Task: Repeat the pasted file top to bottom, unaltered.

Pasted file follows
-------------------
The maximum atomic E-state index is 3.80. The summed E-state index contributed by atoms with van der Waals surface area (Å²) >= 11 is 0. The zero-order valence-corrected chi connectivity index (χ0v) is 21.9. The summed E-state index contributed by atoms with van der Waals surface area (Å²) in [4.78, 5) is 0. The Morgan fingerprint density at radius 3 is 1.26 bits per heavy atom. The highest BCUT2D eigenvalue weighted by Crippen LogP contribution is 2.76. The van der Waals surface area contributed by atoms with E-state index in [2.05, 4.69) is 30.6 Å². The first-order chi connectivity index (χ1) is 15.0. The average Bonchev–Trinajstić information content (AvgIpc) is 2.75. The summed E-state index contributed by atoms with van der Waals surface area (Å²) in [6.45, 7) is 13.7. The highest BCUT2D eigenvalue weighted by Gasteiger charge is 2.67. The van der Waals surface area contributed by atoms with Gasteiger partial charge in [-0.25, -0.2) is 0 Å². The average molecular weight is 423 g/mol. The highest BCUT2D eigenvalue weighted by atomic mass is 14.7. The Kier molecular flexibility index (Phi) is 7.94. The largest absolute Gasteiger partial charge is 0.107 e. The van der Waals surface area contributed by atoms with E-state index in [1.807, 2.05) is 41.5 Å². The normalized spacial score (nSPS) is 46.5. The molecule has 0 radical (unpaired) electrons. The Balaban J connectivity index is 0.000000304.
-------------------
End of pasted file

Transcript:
The maximum atomic E-state index is 3.80. The summed E-state index contributed by atoms with van der Waals surface area (Å²) >= 11 is 0. The zero-order valence-corrected chi connectivity index (χ0v) is 21.9. The summed E-state index contributed by atoms with van der Waals surface area (Å²) in [4.78, 5) is 0. The Morgan fingerprint density at radius 3 is 1.26 bits per heavy atom. The highest BCUT2D eigenvalue weighted by Crippen LogP contribution is 2.76. The van der Waals surface area contributed by atoms with E-state index in [2.05, 4.69) is 30.6 Å². The first-order chi connectivity index (χ1) is 15.0. The average Bonchev–Trinajstić information content (AvgIpc) is 2.75. The summed E-state index contributed by atoms with van der Waals surface area (Å²) in [6.45, 7) is 13.7. The highest BCUT2D eigenvalue weighted by Gasteiger charge is 2.67. The van der Waals surface area contributed by atoms with Gasteiger partial charge in [-0.25, -0.2) is 0 Å². The average molecular weight is 423 g/mol. The highest BCUT2D eigenvalue weighted by atomic mass is 14.7. The Kier molecular flexibility index (Phi) is 7.94. The largest absolute Gasteiger partial charge is 0.107 e. The van der Waals surface area contributed by atoms with E-state index in [1.807, 2.05) is 41.5 Å². The normalized spacial score (nSPS) is 46.5. The molecule has 0 radical (unpaired) electrons. The Balaban J connectivity index is 0.000000304.